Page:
An actor wears a mask to extend his life beyond his time and place, to adopt another’s outward form and to disguise himself   speaking with many voices.  The mask is universal and timeless. People have fashioned masks throughout time in every culture, country and continent seeking to travel beyond the limits of a single existence. The outward image of the borrowed soul is for a moment worn, allowing us  to see through another’s eye and to escape mortal limits. The mask of the hero imbues the actor with god-like grace and power. Masks releases the finite individual to create multiple personas of his own design. The mask enables a godlike freedom of metamorphoses, entering into the life or form of another being. The basic masks of Greek drama are Comedy, Tragedy and the Satyr, these variations of character  allow the individual’s emotional possibilities to expand beyond his own fate and beyond the script written for his present drama. The actor speaks through the mask amplifying his voice  carrying it to a larger audience. Theater derives from ancient rites of frenzied ritual that over time was articulated into a dialogue of individuals expostulating on their fate.

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The Joys of creating

photo by Iory Allison

So, all of that is a mouthful leading me to babble on sommore ‘bout my friends, Frankie, Taffy, Todd and their camp follower, Smoldering Beauty who wafted about in various disguises being generally alluring. The three main thespians extraordinaire carry on in Ptown with such gusto, expertise and chutzpah as to fairly take your breath away.

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the pink champagne  Bubbly Girls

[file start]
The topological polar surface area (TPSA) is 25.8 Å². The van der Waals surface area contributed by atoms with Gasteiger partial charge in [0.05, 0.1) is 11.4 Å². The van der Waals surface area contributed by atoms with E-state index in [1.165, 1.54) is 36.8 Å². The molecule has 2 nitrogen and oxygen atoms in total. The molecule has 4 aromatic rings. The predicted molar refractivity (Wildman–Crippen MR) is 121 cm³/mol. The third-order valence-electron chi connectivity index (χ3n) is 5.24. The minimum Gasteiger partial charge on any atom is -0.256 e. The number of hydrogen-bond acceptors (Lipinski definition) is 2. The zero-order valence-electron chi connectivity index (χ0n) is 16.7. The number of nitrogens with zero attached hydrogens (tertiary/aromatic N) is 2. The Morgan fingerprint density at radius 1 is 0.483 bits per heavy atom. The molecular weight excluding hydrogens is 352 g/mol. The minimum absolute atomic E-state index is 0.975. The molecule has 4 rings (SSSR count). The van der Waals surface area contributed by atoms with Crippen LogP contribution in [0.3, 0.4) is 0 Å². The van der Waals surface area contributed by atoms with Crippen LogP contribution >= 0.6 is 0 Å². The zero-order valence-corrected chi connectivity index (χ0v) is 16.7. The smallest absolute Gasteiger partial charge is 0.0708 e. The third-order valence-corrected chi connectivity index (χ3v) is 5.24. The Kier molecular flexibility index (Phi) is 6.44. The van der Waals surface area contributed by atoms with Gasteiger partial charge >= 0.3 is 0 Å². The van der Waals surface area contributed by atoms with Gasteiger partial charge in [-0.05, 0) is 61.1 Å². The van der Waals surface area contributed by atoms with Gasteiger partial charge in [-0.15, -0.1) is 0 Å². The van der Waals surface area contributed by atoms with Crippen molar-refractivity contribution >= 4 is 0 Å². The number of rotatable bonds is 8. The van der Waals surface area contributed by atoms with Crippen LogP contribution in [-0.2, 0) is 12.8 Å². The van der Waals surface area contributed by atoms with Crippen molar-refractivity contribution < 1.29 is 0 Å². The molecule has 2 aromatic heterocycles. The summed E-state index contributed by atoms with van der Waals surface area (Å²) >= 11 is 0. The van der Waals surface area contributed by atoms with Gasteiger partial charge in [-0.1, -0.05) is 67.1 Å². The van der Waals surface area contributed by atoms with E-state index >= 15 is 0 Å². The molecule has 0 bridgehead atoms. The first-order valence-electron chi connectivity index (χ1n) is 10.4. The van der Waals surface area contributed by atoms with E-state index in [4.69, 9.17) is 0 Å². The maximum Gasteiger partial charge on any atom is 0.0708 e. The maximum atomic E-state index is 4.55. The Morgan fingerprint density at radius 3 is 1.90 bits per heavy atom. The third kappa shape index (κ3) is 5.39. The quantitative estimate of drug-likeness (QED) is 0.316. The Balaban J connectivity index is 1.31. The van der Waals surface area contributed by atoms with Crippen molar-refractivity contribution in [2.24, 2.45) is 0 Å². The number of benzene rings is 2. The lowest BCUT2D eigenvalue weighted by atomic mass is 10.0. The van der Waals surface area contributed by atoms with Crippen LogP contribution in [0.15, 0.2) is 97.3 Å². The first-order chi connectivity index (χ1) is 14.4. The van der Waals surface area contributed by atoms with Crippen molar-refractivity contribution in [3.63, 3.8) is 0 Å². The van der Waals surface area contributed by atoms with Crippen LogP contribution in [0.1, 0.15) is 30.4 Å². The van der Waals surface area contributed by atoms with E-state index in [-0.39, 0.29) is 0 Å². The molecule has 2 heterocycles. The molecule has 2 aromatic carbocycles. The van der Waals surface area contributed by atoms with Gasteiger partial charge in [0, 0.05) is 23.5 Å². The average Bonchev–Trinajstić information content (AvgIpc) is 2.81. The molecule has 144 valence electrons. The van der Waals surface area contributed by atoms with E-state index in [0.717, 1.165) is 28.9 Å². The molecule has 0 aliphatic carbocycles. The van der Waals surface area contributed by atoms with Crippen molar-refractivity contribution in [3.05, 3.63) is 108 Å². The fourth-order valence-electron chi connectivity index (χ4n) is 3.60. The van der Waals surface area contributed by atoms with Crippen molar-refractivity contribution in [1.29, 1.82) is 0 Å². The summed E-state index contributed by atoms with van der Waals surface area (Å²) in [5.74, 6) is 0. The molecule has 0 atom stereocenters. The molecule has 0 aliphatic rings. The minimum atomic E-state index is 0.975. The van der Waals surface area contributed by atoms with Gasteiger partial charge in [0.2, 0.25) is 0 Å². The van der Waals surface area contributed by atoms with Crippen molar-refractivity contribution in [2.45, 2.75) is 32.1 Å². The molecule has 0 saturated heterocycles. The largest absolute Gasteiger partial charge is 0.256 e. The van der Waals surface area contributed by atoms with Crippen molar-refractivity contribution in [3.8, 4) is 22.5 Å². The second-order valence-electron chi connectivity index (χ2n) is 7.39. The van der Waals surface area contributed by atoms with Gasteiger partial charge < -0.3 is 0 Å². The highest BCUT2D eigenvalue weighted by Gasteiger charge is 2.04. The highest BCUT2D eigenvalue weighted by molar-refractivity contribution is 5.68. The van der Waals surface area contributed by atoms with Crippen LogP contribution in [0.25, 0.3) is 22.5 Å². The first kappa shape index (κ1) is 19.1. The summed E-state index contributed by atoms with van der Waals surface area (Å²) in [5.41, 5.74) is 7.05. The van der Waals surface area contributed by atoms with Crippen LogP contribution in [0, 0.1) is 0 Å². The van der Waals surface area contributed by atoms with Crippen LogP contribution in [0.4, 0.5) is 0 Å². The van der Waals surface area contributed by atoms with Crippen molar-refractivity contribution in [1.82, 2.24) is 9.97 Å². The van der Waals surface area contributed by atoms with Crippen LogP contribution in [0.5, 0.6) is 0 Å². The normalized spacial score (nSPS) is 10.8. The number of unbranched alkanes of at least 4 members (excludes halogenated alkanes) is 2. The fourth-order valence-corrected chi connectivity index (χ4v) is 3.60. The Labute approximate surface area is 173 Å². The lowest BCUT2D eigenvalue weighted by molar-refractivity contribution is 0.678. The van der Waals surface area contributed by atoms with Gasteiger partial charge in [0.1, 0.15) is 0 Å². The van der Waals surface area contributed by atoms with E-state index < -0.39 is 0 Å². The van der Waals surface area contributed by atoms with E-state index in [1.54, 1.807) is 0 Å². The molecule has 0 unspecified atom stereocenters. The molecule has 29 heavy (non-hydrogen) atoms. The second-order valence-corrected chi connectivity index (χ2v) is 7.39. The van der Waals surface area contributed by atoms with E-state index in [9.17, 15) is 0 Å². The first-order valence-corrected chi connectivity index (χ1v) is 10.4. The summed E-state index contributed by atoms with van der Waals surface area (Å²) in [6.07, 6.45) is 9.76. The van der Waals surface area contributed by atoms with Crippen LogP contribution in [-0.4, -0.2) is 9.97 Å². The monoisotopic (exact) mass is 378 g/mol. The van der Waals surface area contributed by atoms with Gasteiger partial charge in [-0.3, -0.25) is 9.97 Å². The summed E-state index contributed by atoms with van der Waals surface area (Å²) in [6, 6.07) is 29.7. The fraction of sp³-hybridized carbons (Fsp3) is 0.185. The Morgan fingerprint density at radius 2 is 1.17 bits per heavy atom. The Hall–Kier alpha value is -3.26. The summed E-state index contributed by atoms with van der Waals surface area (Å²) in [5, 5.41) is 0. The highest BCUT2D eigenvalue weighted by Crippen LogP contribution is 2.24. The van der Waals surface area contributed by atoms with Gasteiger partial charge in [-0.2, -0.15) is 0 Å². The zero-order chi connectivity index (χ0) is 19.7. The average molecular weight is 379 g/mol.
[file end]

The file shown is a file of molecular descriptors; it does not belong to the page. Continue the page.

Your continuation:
Photo by Iory Allison

This August found The Two Happy Husbands, Mssrs. Iory and Leo,  lounging around the beaches and cafes of  Ptown biding our time waiting for the Big Event, Carnival 2016, “Back to the Eighties!” On the mornin’ of the parade while Mr. Leo staked out our claim in the sidewalk bleachers I invited myself over to the Three Little Girls from Ptown’s joint to witness and record their  metamorphosis process where, with the aide of liberal slurps of pink champagne, this trio of dignified Boston business men pecked through the chrysalis binding their true natures and became the aforementioned “Girls.”.

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Leo and Iory giggling all the way to Ptown on the fast ferry

photo by Elise Misiorowski

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Franky spills the beans

photo by Iory Allison

 A )  Who designed the costumes and accessories?

F ) I designed the costumes and accessories.

I A  ) How did you conceive of the ideas for the designs?

F) They always announce the theme for carnival at the end of the previous carnival. As soon as I heard “Back to the 80s”…I swore we wouldn’t be Madonna! I also noted the lack of prefix.  I thought it would be fun to go further back (1880) for elegance, but to nod to the recent 80s in fabric and style (1980).  Once the idea was in my head I did some research on 1880 costumes.  When i realized it was “Sunday in the Park with George” costumes…I was thrilled!

I  found a modern pattern for the top of the dress and I found a company that has re-created old sewing patterns for dresses from the 1800’s—same size and same “directions.”  This was probably the biggest challenge—transferring the old pattern to fit a man AND trying to understand the sewing instructions which were made for women (likely) who spoke another language! I studied the instructions for weeks before diving in to transfer the pattern onto muslin.

carnival-ptown-2016-37Todd loves Franky’s curls